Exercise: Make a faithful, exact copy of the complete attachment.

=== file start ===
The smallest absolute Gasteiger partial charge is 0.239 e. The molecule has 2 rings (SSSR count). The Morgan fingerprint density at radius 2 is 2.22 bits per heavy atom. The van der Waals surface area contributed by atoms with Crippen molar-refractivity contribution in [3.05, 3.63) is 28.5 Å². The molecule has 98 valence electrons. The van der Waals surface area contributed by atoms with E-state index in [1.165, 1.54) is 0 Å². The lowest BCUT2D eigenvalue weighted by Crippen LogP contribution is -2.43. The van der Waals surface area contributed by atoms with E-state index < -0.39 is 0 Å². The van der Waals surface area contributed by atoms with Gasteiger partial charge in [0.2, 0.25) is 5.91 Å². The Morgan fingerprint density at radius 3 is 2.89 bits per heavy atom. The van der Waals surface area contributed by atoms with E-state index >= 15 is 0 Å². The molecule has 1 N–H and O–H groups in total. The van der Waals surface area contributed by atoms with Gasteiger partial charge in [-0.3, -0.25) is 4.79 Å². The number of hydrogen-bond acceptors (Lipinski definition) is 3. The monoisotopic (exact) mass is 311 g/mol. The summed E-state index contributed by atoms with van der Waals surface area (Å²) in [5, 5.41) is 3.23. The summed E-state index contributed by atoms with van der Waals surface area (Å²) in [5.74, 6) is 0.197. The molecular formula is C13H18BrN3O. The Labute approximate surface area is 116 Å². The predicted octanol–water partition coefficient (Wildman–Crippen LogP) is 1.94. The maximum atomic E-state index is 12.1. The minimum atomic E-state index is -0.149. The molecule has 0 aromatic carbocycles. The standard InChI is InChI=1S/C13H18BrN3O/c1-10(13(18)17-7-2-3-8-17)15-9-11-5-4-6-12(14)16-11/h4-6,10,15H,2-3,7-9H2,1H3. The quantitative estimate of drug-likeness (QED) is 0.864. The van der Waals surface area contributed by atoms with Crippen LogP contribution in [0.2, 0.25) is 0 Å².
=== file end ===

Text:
The smallest absolute Gasteiger partial charge is 0.239 e. The molecule has 2 rings (SSSR count). The Morgan fingerprint density at radius 2 is 2.22 bits per heavy atom. The van der Waals surface area contributed by atoms with Crippen molar-refractivity contribution in [3.05, 3.63) is 28.5 Å². The molecule has 98 valence electrons. The van der Waals surface area contributed by atoms with E-state index in [1.165, 1.54) is 0 Å². The lowest BCUT2D eigenvalue weighted by Crippen LogP contribution is -2.43. The van der Waals surface area contributed by atoms with E-state index < -0.39 is 0 Å². The van der Waals surface area contributed by atoms with Gasteiger partial charge in [0.2, 0.25) is 5.91 Å². The Morgan fingerprint density at radius 3 is 2.89 bits per heavy atom. The van der Waals surface area contributed by atoms with E-state index >= 15 is 0 Å². The molecule has 1 N–H and O–H groups in total. The van der Waals surface area contributed by atoms with Gasteiger partial charge in [-0.3, -0.25) is 4.79 Å². The number of hydrogen-bond acceptors (Lipinski definition) is 3. The monoisotopic (exact) mass is 311 g/mol. The summed E-state index contributed by atoms with van der Waals surface area (Å²) in [5, 5.41) is 3.23. The summed E-state index contributed by atoms with van der Waals surface area (Å²) in [5.74, 6) is 0.197. The molecular formula is C13H18BrN3O. The Labute approximate surface area is 116 Å². The predicted octanol–water partition coefficient (Wildman–Crippen LogP) is 1.94. The maximum atomic E-state index is 12.1. The minimum atomic E-state index is -0.149. The molecule has 0 aromatic carbocycles. The standard InChI is InChI=1S/C13H18BrN3O/c1-10(13(18)17-7-2-3-8-17)15-9-11-5-4-6-12(14)16-11/h4-6,10,15H,2-3,7-9H2,1H3. The quantitative estimate of drug-likeness (QED) is 0.864. The van der Waals surface area contributed by atoms with Crippen LogP contribution in [0.2, 0.25) is 0 Å².